So that was just Charlie and me; Ben stayed at home, and a very good thing that was. The week before, see, we'd gone to my mother's. This is a feat that can be accomplished in no fewer than three flights. Our closest airport is small, and so is the one on my mother's end, so you leave early, carefully plan your connections, and pray. (There are no atheists in the Atlanta airport. Satanists, perhaps.)
The trip down there is mercifully a blur now. I thought at the time about writing about it, but I knew the resulting screed would be incomprehensible: Noose-Knife-Angry Eye-Rearing Cobra-Chupacabra degenerating into Spittle Fleck-Tic-Tic-Seizure. I will just say that contrary to the plan, which had us arriving at my mother's at a very civilized 1 PM, our day — our first day— began at 4 AM and reached its nadir, though by no means its end, at midnight with me weeping in the lobby of the Dallas airport Grand Hyatt. (Its end didn't come until an hour later, after we'd called a taxi, gone to another hotel, checked in, undressed, and gotten into bed, when I yelled at Charlie in the loudest, most furious whisper I could muster, "STOP TALKING AND GO TO SLEEP. NOT ONE MORE WORD. NOT ONE.")
But that was just day one. The next morning began with Ben losing his mind in the hotel corridor at 6 AM because I had thoughtlessly pressed the elevator button instead of asking him to do it. Screaming. Thrashing. Throwing himself on the floor. So I did the sensible thing and gathered him up in my arms, leaving Charlie, six years old, to drag the suitcase and the car seat into the elevator. That all worked about as well as you'd think, plus I fell. On the marble floor. While holding my three-year-old child.
I...am remembering why I didn't think it was a good idea to talk about this. I'm not coming off so well.
Anyway, we eventually did arrive at my mother's, at a completely different airport than originally planned and with a stack of, no lie, two dozen different boarding passes — delayed missed cancelled rerouted cursed plaguey Noose-Noose-Noose — and had a wonderful time. Four generations carved pumpkins together, and my kids wore shorts in October.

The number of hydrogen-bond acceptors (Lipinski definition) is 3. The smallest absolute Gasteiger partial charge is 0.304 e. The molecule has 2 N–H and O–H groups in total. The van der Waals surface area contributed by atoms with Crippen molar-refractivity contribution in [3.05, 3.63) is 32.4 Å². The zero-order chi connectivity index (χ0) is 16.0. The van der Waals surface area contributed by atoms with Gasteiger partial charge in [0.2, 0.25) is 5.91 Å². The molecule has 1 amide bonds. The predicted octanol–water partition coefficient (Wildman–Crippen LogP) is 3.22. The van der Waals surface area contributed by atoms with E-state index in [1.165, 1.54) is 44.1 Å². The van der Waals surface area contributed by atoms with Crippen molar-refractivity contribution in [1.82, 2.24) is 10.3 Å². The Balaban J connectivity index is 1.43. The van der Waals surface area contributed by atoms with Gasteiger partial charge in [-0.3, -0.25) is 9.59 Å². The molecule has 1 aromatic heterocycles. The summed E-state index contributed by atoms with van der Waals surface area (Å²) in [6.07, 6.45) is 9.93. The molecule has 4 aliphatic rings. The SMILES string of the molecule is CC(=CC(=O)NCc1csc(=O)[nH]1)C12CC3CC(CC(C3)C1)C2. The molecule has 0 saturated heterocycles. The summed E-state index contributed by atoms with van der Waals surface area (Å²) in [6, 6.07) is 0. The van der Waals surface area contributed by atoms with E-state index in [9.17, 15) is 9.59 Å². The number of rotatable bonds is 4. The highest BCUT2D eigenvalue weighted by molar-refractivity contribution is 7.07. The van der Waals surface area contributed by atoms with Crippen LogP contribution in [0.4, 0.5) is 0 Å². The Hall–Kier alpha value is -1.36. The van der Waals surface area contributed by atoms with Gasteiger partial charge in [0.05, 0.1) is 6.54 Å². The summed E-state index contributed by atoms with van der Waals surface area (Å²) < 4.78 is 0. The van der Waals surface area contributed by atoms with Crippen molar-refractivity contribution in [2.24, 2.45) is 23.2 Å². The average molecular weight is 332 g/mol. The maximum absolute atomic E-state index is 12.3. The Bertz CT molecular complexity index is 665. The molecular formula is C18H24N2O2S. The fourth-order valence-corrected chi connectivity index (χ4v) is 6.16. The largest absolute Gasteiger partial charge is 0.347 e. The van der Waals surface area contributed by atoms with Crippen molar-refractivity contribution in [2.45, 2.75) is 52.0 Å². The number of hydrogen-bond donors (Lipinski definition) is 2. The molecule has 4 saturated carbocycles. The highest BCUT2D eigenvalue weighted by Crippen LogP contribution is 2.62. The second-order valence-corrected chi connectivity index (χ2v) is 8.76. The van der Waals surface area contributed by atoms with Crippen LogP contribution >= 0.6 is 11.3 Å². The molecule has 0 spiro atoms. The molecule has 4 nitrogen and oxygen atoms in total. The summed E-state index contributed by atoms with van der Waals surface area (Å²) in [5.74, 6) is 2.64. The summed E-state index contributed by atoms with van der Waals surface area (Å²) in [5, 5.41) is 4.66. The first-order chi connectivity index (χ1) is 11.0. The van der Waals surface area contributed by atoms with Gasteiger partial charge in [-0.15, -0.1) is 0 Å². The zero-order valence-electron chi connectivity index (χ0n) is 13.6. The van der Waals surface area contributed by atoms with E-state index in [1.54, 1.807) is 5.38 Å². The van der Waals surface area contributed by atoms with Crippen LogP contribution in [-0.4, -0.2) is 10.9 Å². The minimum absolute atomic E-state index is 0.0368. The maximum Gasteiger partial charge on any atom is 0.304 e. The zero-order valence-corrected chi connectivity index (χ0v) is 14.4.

The trip back — oh, God, the trip back — took four airplanes and a Xanax. Ben. Lovely, lovely Ben. As Sideways Guy in Tennis Skirt and Snake Hat is my witness, I am never again taking him any farther than the grocery store downtown, and only then if I can't find a sitter. Oh, I don't blame him personally; he was exhausted and anxious and three, and he had every reason to be. He had every right to be. But that didn't make it any easier when he decided to lie down keening in the middle of the line for Delta Airways' Special Services. (Translation: Please Stand By for a Full-Price, No-Frills Fucking Oh Wait Did We Accidentally Say Please?) Or when he went boneless during the mad sprint from Terminal A to Terminal Ω via a thundering corridor of taxis that did not stop for pedestrians, no, not even a little, and I am not exaggerating. Newark, or Laguardia, or JFK — I don't even remember which airport it was. I don't even know what city it was, actually. Does Mordor have an airport?
Nor did it make it easier during, oh, many of our 38 flights when he decided to kick the seat back in front of him. I don't mean he idly bumped it with the toe of his shoe; I mean he went totally Riverdance, usually because I'd made him stop slamming around the tray table or muscled him back into his seat belt for landing or asked him to put out his cigarette or something — legitimate airplane business, non-negotiable stuff. He was mad as hell, and some stranger's lower back and kidneys were gonna pay. Or, I was going to hold his legs to prevent it, which is pretty much what I did.